Ontological Naturalism should be distinguished from the more common contemporary view, which is known as methodological naturalism. The methodological naturalist does not make a commitment directly to a picture of what exists in the world, but rather to a set of methods as a reliable way to find out about the world – typically the methods of the natural sciences, and perhaps extensions that are continuous with them – and indirectly to what those methods discover. The principle of MN demands that scientists appeal exclusively to natural causes and mechanisms. MN is conceived of as an intrinsic and self-imposed limitation of science, as something that is part and parcel of the scientific enterprise by definition.
Now while it may be fine to adopt MN as an operating principle because it has worked so well in past (as philosophers say, a posteriori), a posteriori MN does not commit one to always using MN. On the other hand, if one adopts MN as part of the definition of science (as philosophers say, a priori), this presents a few problems:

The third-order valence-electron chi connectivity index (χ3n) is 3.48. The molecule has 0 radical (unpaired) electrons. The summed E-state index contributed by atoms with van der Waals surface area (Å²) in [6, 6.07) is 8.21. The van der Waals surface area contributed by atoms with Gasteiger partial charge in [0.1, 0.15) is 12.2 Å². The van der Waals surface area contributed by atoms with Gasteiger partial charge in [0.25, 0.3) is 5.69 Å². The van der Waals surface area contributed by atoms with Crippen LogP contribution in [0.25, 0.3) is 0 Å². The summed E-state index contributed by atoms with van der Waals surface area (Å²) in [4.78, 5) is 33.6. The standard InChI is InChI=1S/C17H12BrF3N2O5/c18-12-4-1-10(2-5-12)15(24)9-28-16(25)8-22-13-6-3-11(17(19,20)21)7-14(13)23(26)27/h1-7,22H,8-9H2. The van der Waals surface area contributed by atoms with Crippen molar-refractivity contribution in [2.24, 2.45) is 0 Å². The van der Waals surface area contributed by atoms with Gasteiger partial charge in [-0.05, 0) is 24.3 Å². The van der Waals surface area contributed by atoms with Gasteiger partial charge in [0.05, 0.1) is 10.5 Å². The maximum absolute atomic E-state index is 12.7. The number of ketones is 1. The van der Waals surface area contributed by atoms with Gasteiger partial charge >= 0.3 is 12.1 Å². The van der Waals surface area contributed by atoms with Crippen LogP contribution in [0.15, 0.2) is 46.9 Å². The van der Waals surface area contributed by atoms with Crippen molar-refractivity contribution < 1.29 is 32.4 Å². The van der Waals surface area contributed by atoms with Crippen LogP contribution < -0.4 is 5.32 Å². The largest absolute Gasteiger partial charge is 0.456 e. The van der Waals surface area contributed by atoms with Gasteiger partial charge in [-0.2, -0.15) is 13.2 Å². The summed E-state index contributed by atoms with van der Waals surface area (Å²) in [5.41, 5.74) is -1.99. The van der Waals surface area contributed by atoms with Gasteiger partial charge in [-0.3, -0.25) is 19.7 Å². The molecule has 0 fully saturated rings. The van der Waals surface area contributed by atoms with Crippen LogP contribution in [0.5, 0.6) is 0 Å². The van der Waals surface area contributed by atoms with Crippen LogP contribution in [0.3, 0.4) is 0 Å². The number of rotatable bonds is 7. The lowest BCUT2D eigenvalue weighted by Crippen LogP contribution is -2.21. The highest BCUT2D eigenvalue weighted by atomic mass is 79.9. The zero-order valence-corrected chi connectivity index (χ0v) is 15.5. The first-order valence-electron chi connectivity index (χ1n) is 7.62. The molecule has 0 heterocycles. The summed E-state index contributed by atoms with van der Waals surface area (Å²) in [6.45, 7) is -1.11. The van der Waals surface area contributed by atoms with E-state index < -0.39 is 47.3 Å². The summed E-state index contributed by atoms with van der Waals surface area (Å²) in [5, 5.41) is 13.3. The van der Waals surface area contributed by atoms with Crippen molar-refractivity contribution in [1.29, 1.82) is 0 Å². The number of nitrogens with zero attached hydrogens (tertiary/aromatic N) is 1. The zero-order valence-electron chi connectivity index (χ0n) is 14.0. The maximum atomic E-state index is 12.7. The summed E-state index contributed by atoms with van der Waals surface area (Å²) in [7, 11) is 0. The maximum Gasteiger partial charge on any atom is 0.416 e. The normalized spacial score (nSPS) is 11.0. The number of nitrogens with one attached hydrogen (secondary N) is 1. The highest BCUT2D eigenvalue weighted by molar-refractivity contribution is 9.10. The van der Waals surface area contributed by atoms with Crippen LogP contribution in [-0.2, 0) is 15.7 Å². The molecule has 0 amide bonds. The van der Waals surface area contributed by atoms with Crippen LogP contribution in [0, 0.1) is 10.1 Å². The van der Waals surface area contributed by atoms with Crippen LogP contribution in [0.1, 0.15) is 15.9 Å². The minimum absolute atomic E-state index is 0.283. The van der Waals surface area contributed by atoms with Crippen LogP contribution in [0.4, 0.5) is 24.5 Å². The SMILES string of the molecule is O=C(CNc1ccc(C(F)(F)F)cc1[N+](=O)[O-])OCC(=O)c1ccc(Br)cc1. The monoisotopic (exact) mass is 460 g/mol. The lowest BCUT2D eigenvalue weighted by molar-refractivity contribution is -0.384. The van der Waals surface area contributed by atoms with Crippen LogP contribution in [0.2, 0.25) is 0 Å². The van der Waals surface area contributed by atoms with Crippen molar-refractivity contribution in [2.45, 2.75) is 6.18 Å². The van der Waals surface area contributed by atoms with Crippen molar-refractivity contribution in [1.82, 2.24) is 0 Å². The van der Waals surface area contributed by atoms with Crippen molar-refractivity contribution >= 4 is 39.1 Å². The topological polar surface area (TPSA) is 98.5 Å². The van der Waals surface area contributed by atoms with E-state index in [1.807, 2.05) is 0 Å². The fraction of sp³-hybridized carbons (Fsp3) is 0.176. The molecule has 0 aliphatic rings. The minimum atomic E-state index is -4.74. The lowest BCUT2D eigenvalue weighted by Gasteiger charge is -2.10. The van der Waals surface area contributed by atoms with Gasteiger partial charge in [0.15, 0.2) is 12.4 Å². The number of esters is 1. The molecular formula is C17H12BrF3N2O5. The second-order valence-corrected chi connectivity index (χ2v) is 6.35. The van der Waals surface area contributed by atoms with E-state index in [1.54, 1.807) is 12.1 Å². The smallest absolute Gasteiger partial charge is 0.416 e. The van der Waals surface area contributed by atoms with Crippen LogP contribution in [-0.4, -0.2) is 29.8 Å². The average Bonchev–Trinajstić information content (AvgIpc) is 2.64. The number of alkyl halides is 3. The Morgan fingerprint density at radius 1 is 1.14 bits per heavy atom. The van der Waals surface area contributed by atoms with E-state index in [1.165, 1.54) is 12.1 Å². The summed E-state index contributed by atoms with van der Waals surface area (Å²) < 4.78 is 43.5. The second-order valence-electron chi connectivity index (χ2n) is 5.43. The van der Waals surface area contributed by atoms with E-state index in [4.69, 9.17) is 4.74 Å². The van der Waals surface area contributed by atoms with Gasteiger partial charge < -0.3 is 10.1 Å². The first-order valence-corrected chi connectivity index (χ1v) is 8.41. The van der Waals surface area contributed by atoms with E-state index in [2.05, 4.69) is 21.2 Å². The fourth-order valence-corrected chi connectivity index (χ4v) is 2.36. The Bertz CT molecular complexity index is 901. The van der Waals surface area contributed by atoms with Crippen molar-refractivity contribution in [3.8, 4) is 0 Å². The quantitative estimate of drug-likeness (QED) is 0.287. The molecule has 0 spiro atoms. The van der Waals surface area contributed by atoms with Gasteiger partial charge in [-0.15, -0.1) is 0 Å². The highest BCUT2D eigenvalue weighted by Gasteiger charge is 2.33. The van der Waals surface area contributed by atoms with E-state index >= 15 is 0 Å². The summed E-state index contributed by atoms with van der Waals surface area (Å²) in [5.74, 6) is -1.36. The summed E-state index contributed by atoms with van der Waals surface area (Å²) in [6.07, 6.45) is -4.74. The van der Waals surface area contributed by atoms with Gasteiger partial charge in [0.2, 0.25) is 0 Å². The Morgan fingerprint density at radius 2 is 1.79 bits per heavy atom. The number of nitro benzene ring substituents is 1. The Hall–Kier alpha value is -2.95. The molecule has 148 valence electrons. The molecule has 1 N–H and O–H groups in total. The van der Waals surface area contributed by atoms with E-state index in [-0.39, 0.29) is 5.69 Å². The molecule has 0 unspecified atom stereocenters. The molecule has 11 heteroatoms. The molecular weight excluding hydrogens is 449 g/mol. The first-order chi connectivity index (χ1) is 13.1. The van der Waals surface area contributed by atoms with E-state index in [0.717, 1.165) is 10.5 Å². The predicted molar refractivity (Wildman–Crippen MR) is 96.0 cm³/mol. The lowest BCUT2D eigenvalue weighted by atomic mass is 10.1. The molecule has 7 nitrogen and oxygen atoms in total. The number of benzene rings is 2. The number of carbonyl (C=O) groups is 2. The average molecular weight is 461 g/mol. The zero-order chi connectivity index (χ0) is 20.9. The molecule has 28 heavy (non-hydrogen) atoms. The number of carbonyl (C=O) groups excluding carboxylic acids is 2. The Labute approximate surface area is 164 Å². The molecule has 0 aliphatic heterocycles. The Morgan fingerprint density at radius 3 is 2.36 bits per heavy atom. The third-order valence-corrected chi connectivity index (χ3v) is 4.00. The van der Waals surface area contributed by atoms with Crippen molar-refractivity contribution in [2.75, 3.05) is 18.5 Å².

The famous philosopher Thomas Nagel addresses the issue of methodological naturalism (among other issues) in his recent controversial article suggesting that Intelligent Design might be taught in public schools.
If you don’t think ID is science, how would you respond to Nagel?
Nagel notes that if one says that ID cannot be part of science by definition, this notion is not itself scientifically grounded, and it is hard to say how different this is than holding a religious belief. And if prior religious beliefs could undermine science by leading to conclusions like ID, why does MN not undermine conclusions based upon its assumption?